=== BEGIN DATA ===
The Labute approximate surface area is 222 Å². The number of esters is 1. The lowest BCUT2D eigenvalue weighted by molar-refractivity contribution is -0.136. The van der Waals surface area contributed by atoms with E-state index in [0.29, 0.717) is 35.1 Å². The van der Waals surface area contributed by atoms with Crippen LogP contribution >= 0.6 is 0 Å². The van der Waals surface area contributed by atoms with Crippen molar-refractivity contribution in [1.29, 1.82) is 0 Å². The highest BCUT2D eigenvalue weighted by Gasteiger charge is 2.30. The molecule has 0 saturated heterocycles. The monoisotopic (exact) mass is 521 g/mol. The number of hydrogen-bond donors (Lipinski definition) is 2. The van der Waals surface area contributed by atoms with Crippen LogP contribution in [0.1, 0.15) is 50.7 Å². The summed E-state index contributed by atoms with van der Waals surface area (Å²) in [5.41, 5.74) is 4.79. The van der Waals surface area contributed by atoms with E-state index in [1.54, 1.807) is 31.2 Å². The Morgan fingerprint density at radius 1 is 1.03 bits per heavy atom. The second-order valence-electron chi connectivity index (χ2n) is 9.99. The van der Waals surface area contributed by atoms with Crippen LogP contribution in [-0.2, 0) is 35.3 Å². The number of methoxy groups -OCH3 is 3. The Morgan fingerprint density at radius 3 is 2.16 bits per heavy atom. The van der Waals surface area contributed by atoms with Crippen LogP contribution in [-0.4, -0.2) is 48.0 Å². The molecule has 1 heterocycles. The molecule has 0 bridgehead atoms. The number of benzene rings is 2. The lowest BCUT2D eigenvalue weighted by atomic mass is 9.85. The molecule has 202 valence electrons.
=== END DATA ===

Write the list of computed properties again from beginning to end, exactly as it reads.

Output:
The Labute approximate surface area is 222 Å². The number of esters is 1. The lowest BCUT2D eigenvalue weighted by molar-refractivity contribution is -0.136. The van der Waals surface area contributed by atoms with E-state index in [0.29, 0.717) is 35.1 Å². The van der Waals surface area contributed by atoms with Crippen LogP contribution >= 0.6 is 0 Å². The van der Waals surface area contributed by atoms with Crippen molar-refractivity contribution in [1.29, 1.82) is 0 Å². The highest BCUT2D eigenvalue weighted by Gasteiger charge is 2.30. The molecule has 0 saturated heterocycles. The monoisotopic (exact) mass is 521 g/mol. The number of hydrogen-bond donors (Lipinski definition) is 2. The van der Waals surface area contributed by atoms with Crippen LogP contribution in [0.1, 0.15) is 50.7 Å². The summed E-state index contributed by atoms with van der Waals surface area (Å²) in [5.41, 5.74) is 4.79. The van der Waals surface area contributed by atoms with E-state index in [1.54, 1.807) is 31.2 Å². The Morgan fingerprint density at radius 1 is 1.03 bits per heavy atom. The second-order valence-electron chi connectivity index (χ2n) is 9.99. The van der Waals surface area contributed by atoms with Crippen LogP contribution in [-0.2, 0) is 35.3 Å². The number of methoxy groups -OCH3 is 3. The Morgan fingerprint density at radius 3 is 2.16 bits per heavy atom. The van der Waals surface area contributed by atoms with Crippen LogP contribution in [-0.4, -0.2) is 48.0 Å². The molecule has 1 heterocycles. The molecule has 0 bridgehead atoms. The number of benzene rings is 2. The lowest BCUT2D eigenvalue weighted by atomic mass is 9.85. The molecule has 202 valence electrons.